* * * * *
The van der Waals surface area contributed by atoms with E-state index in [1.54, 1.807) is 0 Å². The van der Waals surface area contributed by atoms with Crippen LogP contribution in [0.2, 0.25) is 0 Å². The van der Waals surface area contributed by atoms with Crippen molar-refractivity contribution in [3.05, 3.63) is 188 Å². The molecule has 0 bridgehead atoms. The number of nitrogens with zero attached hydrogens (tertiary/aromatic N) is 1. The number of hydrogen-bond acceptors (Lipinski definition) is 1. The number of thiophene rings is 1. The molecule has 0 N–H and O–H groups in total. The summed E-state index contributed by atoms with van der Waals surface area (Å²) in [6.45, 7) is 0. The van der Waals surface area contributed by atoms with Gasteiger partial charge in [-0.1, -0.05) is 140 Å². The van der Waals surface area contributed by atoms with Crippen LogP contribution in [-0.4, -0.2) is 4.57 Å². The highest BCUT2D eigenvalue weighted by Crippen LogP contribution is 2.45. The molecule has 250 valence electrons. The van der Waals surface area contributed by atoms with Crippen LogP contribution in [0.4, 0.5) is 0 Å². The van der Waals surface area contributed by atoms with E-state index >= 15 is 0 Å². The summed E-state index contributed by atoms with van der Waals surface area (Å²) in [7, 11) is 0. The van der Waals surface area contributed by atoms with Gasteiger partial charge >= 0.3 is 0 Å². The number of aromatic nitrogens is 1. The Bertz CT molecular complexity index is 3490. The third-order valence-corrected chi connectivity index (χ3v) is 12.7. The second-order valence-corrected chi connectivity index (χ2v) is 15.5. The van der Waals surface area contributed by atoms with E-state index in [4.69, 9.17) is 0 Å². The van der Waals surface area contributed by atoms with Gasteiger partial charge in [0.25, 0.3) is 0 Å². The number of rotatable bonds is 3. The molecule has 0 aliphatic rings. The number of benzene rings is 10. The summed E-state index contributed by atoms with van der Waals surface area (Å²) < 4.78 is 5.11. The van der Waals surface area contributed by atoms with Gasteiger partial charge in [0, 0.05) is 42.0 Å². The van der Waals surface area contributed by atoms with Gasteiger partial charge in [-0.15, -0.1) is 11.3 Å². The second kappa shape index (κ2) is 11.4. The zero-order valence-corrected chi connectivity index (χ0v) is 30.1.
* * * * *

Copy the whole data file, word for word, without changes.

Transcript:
The van der Waals surface area contributed by atoms with E-state index in [1.54, 1.807) is 0 Å². The van der Waals surface area contributed by atoms with Crippen LogP contribution in [0.2, 0.25) is 0 Å². The van der Waals surface area contributed by atoms with Crippen molar-refractivity contribution in [3.05, 3.63) is 188 Å². The molecule has 0 bridgehead atoms. The number of nitrogens with zero attached hydrogens (tertiary/aromatic N) is 1. The number of hydrogen-bond acceptors (Lipinski definition) is 1. The number of thiophene rings is 1. The molecule has 0 N–H and O–H groups in total. The summed E-state index contributed by atoms with van der Waals surface area (Å²) in [6.45, 7) is 0. The van der Waals surface area contributed by atoms with Gasteiger partial charge in [-0.1, -0.05) is 140 Å². The van der Waals surface area contributed by atoms with Crippen LogP contribution in [-0.4, -0.2) is 4.57 Å². The highest BCUT2D eigenvalue weighted by Crippen LogP contribution is 2.45. The molecule has 250 valence electrons. The van der Waals surface area contributed by atoms with Crippen LogP contribution in [0.4, 0.5) is 0 Å². The van der Waals surface area contributed by atoms with E-state index >= 15 is 0 Å². The summed E-state index contributed by atoms with van der Waals surface area (Å²) in [7, 11) is 0. The van der Waals surface area contributed by atoms with Gasteiger partial charge >= 0.3 is 0 Å². The number of aromatic nitrogens is 1. The Bertz CT molecular complexity index is 3490. The third-order valence-corrected chi connectivity index (χ3v) is 12.7. The second-order valence-corrected chi connectivity index (χ2v) is 15.5. The van der Waals surface area contributed by atoms with E-state index in [4.69, 9.17) is 0 Å². The van der Waals surface area contributed by atoms with Gasteiger partial charge in [0.25, 0.3) is 0 Å². The number of rotatable bonds is 3. The molecule has 0 aliphatic rings. The number of benzene rings is 10. The summed E-state index contributed by atoms with van der Waals surface area (Å²) < 4.78 is 5.11. The van der Waals surface area contributed by atoms with Gasteiger partial charge in [0, 0.05) is 42.0 Å². The van der Waals surface area contributed by atoms with Gasteiger partial charge in [-0.15, -0.1) is 11.3 Å². The second kappa shape index (κ2) is 11.4. The zero-order valence-corrected chi connectivity index (χ0v) is 30.1.